The controversy over the opening of the first Holocaust museum in Southeast Asia highlights the differences in the Muslim world over the limits of religious tolerance and the ability of Muslims to debate those limits.
Controversy over the Minahasa museum in North Sulawesi, which houses one of two known synagogues in Indonesia, comes as the US and American Jewish groups have lobbied the largest Muslim-majority democracy of the world to recognize Israel. Indonesia’s tiny Jewish community is estimated at around 100.
US and Israeli officials believe that recognition of Israel by Indonesia, or one of the largest Muslim-majority Asian countries, would allow Saudi Arabia, guardian of Islam’s two holiest cities, La Mecca and Medina, to follow the United Arab Emirates and Bahrain in establishing diplomatic relations with the Jewish state. The two small Gulf states established relations with Israel in 2020.
The controversy over the Shaar HaShamayim Synagogue Museum has also erupted as autocratic Arab countries seek to reconnect with their former Jewish communities in a bid to project themselves as beacons of religious moderation and tolerance.
Crackdowns on free speech in countries like the United Arab Emirates and Bahrain have allowed both countries to portray near-unanimous public support for their budding relationship with Israel.
However, the crackdown has not stopped expressions of anti-Jewish sentiment in countries like Kuwait.
“Is this what we have become in a country whose heritage prides itself on coexistence? What a pity. What a loss for us. How heartbreaking for our ancestors, a few of whom were Jews who lived here alongside us,” said Kuwaiti poet and writer Nejoud Al-Yagout.
Ms Al-Yagout spoke out after the US Embassy in Kuwait was approached last November on social media for wishing Jews a happy Hanukkah.
In contrast, the controversy in Indonesia has centered more on condemnation of Israeli policy towards the Palestinians than on anti-Jewish sentiment. It highlighted strong divisions among Indonesian Muslims over the Israeli-Palestinian conflict and their ability to publicly expose their differences.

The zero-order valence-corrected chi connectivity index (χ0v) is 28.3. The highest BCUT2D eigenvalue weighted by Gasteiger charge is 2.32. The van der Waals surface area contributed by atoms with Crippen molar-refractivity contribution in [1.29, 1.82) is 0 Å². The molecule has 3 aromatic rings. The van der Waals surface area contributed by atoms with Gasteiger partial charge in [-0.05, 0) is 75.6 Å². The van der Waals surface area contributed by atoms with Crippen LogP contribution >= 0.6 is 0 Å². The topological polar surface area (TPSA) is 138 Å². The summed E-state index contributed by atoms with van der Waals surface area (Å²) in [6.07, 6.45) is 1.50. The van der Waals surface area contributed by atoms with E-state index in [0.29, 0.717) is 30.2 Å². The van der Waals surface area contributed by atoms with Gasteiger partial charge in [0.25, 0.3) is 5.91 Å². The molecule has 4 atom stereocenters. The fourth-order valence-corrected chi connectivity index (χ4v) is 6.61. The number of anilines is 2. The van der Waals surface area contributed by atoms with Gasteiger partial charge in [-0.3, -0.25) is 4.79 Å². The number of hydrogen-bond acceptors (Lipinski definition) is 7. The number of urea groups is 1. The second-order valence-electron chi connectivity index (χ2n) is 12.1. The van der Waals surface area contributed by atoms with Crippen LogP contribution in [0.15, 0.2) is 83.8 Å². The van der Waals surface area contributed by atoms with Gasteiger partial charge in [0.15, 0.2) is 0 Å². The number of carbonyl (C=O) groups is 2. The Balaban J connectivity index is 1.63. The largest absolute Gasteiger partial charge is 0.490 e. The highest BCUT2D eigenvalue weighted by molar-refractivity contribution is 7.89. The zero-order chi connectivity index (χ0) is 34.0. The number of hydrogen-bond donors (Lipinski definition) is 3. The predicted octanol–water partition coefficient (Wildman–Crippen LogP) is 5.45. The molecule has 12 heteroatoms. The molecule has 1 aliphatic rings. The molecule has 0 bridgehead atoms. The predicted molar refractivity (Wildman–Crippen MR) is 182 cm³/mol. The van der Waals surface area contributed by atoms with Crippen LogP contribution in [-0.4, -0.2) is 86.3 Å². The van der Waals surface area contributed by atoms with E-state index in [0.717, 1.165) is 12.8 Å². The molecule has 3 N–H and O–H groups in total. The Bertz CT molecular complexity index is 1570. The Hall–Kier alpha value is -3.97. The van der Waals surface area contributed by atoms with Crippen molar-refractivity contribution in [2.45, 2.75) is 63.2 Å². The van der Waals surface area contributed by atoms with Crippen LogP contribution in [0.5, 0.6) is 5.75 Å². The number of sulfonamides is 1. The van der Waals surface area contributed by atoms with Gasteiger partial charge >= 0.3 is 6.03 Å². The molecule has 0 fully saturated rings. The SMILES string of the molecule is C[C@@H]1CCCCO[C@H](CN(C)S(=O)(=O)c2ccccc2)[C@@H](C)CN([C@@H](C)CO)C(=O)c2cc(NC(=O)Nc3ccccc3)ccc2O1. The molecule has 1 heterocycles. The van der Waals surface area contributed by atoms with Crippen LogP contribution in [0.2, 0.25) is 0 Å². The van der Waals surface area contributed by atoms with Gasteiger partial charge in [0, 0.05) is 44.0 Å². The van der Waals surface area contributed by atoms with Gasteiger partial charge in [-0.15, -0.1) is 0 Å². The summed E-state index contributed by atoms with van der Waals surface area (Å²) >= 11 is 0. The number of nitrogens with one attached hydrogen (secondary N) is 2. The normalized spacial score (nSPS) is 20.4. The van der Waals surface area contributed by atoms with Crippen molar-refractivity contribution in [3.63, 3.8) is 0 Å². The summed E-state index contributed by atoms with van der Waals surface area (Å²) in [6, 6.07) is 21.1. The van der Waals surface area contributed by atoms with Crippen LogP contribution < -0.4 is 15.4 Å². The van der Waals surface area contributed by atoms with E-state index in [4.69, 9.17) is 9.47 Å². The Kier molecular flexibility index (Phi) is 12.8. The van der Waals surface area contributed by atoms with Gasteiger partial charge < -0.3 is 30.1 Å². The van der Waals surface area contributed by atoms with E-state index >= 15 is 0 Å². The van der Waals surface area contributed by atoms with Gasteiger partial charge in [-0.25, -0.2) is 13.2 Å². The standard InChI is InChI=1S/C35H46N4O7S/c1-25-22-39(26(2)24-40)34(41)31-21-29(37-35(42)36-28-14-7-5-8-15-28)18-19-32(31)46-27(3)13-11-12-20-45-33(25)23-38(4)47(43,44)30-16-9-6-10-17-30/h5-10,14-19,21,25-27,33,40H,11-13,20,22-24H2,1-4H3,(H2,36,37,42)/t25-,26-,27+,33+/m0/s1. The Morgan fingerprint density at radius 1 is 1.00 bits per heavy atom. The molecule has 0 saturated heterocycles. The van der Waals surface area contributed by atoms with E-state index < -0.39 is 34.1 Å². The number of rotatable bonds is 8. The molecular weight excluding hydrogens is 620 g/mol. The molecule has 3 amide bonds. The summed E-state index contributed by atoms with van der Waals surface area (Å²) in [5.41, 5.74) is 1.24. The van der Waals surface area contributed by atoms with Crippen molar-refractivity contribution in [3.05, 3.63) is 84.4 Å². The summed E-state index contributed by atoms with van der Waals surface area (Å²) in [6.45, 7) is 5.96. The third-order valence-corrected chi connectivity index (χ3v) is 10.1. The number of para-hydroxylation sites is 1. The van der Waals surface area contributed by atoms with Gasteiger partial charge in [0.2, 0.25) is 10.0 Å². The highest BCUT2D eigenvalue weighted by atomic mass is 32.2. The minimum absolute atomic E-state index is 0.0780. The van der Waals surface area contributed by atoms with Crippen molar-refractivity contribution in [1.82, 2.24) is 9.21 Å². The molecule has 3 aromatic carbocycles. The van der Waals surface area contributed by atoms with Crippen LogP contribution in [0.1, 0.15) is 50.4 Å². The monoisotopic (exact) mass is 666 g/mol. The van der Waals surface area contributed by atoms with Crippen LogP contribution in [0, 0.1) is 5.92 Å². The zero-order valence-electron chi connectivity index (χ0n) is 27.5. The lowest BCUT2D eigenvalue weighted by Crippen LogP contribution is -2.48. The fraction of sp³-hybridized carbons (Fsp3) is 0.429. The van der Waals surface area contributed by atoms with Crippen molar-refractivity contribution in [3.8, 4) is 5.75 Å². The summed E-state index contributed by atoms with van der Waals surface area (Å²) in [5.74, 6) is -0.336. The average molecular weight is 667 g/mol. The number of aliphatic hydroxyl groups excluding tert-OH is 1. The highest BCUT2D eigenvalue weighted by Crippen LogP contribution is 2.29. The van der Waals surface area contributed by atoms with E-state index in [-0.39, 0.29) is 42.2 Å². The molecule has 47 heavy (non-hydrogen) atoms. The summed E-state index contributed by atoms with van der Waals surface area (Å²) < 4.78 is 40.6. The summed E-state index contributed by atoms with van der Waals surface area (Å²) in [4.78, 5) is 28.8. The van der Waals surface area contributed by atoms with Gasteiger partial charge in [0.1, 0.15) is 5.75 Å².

The controversy has been fueled by the fact that the Holocaust museum became a reality thanks to support from Yad Vashem, Israel’s official memorial to Jewish victims of the Nazi Holocaust. A Yad Vashem executive participated via video link in the inauguration of the museum last month on International Holocaust Day.
Yad Vashem’s role sparked speculation that the museum was a backdoor to deepen Israeli-Indonesian relations.
“The Indonesian government should act decisively and immediately demolish the museum as it is provocative and its presence is unwelcome among many in this country,” said Muhyiddin Junaidi, vice chairman of the advisory board of the Indonesian Ulema Council. (MUI), the country. upper body of Islamic scholars.
Echoing Junaidi’s remarks, Sudarnoto Abdul Hakim, the group’s vice president for foreign affairs, insisted that “Jewish communities and descendants of Jewish people everywhere, including in Indonesia and northern Sulawesi, should…see clearly and fairly the brutal acts that have been perpetrated by Israeli Zionists against the Palestinian people since 1948.”
Mr. Abdul Hakim suggested that Jewish leaders meet with the Council “to prevent things that are not desirable…I think this is a good step to solve the problem in a convincing way”.
Mr. Abdul Hakim’s potentially disturbing remarks and Mr. Junaidi’s call for the destruction of the museum contrasted sharply with statements by Yahya Cholil Staquf, the newly elected president of Nahdlatul Ulama, the world’s largest civil society movement. which numbers up to 90 million people. .
A supporter of humanitarian Islam, Mr Staquf, joined world leaders in commemorating the United Nations’ International Holocaust Remembrance Day last month.
“The memory of the Holocaust serves as a memorial and living reminder of the cruelty, violence and suffering that so many human beings…have, for thousands of years, inflicted on others. Today , in remembrance of the Holocaust and its millions of victims, Nahdlatul Ulama and I wish to raise our voices in a simple and heartfelt appeal: Choose compassion,” Staquf said during a virtual event co-hosted by the Los Angeles-based Simon Wiesenthal Center was founded in honor of one of the world’s greatest Nazi crime-hunters.
Unlike critics of the Indonesian council and the American embassy in Kuwait, Mr. Staquf did not hesitate to acknowledge the genocide against the Jews while demanding justice for the Palestinians.
Mr. Staquf made this clear, not only in his appeal for compassion, but also when speaking at an event organized around the same time by the Palestinian Embassy in Jakarta.
“Palestinian self-determination is a humanitarian mandate. All parties, including Hamas, Fatah and the world community as a whole, must put aside their subjective interests and focus on improving the lives of the Palestinian people. Because the fate of the Palestinians is the fate of humanity,” Mr. Staquf said. He was referring to the Islamist group that controls the Gaza Strip as well as the party that rules the West Bank.
The difference of approach between Mr. Satquf and the spokespersons of the Indonesian Council concerns much more than the Palestinian question. It is about what should be the essence of Islam in the 21st century, an Islam that looks back and nurtures grievances or an Islam that seeks to reach out, build bridges and find solutions.